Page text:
Democratic Rep. Ilhan Omar publicly shared a violent and threatening voicemail from an unnamed person that she received after Republican Rep. Lauren Boebert's anti-Muslim remarks about the Minnesota Democrat.
The message, which her office received Monday, illustrated the pattern of Islamophobia Omar faces as one of only three Muslim members of Congress.
Omar said Tuesday that she has "reported hundreds of threats on my life often triggered by Republican attacks on my faith," and added that she's seen an increase this week. The voicemail included anti-Muslim attacks, called Omar a racial slur and a traitor and said she "will not live much longer."
"It is time for the Republican Party to actually do something to confront anti-Muslim hatred in its ranks and hold those who perpetuate it accountable," Omar said.
The Associated Press reported that House GOP leader Kevin McCarthy was asked Tuesday about the prospect of a Democratic-led effort to censure Boebert. McCarthy said: "After she apologized personally and publicly? I'd vote against it."
Boebert, a conservative freshman lawmaker from Colorado, defended herself and leveled more attacks on Omar during an appearance Tuesday night on Laura Ingraham's Fox News show. "Omar and the left don't want an apology. They want public humiliation. They want to cancel me, but that's not going to happen," said Boebert.
After Ingraham played audio of the Tuesday night press conference, Boebert said she is not anti-Muslim and noted that it was Omar who "brought up a man who was calling with death threats."
"And I fully believe that that man needs to be found by Capitol Police and held fully accountable, just like the men who have called with death threats against my family, against my staff, my restaurant, all in the past few days," Boebert said. "They need to be found and held accountable."
Outcry toward Boebert grew last week after a viral video showed her describing a scene on an elevator where a Capitol Police officer ran her way.
"I look to my left and there she is. Ilhan Omar. And I said, 'Well, she doesn't have a backpack, we should be fine,'" Boebert said to her audience, some of whom applauded. Boebert added, "and I said, 'Oh look, the jihad squad decided to show up for work today.'"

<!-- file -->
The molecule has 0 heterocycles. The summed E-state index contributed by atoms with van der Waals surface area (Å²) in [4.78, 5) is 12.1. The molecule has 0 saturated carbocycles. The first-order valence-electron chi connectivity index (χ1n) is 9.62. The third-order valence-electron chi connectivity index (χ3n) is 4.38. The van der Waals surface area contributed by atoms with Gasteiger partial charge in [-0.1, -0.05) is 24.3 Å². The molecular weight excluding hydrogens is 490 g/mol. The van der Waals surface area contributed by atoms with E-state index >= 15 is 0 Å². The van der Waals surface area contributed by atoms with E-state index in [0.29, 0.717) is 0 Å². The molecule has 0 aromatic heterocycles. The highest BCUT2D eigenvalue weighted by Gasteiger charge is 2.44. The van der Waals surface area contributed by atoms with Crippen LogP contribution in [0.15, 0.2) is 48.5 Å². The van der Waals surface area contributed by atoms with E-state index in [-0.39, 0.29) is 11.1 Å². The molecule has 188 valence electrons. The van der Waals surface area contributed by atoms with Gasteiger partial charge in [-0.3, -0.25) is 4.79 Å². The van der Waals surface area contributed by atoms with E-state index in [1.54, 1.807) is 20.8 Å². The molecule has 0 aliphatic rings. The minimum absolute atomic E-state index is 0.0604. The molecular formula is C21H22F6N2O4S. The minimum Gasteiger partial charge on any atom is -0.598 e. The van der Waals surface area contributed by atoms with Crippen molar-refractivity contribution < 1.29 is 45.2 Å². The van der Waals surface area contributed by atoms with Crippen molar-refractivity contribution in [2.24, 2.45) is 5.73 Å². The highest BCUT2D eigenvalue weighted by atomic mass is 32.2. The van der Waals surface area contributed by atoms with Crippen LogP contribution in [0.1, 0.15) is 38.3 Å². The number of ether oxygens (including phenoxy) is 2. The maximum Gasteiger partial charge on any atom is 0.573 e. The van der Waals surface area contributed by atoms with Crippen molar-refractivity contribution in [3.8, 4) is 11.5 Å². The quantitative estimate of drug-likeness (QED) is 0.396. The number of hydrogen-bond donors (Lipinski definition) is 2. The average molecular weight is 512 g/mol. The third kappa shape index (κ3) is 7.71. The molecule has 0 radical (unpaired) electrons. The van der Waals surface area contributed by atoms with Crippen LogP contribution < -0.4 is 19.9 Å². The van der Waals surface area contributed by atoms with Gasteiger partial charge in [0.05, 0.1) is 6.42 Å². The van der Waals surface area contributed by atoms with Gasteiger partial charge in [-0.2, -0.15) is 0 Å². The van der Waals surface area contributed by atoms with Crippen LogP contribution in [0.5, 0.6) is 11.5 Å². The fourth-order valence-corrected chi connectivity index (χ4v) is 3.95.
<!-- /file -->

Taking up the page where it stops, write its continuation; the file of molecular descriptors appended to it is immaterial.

House Democratic leaders condemned the remarks in a statement Friday, and called on "Boebert to fully retract these comments and refrain from making similar ones going forward."
Omar said the elevator encounter never happened. Boebert tweeted before the Democratic leaders' statement on Friday that "I apologize to anyone in the Muslim community I offended with my comment about Rep. Omar. I have reached out to her office to speak with her directly."
The situation appeared to grow more tense after Omar and Boebert spoke by phone on Monday. Omar said afterwards she was hoping for a direct apology, while Boebert said in a video about the call that she "told Ilhan Omar that she should make a public apology to the American people for her anti-American, anti-Semitic, anti-police rhetoric."
Omar, now in her second term, has also been the subject of controversy for comments that have drawn criticism from both Republicans and Democrats in the past.
CNN reported Tuesday that Boebert also made anti-Muslim comments at a September event in New York. In a video posted on Facebook, Boebert can be heard calling Omar and Michigan Democratic Rep. Rashida Tlaib "black-hearted, evil women." Later in the video, Boebert tells a similar elevator story about Omar, including the backpack reference.
"When a sitting member of Congress calls a colleague 'member of the jihad squad,' and falsifies a story to suggest that I will blow up the Capitol, it is not just [an] attack on me, but on millions of American Muslims across this country," Omar said on Tuesday.
Omar was joined at Tuesday's press conference by Tlaib and Democratic Rep. André Carson of Indiana, the other Muslim members of Congress. Democratic Rep. Jamaal Bowman was also there.
"We are committed to ensuring a real consequence for dangerous statements that fuel bigotry and incite violence, especially when it's coming from one of our own colleagues," Carson said.
But what action the Democratic-controlled House might take remains an open question.
"This kind of hateful rhetoric and actions cannot go without punishment," Omar said. "There has to be accountability."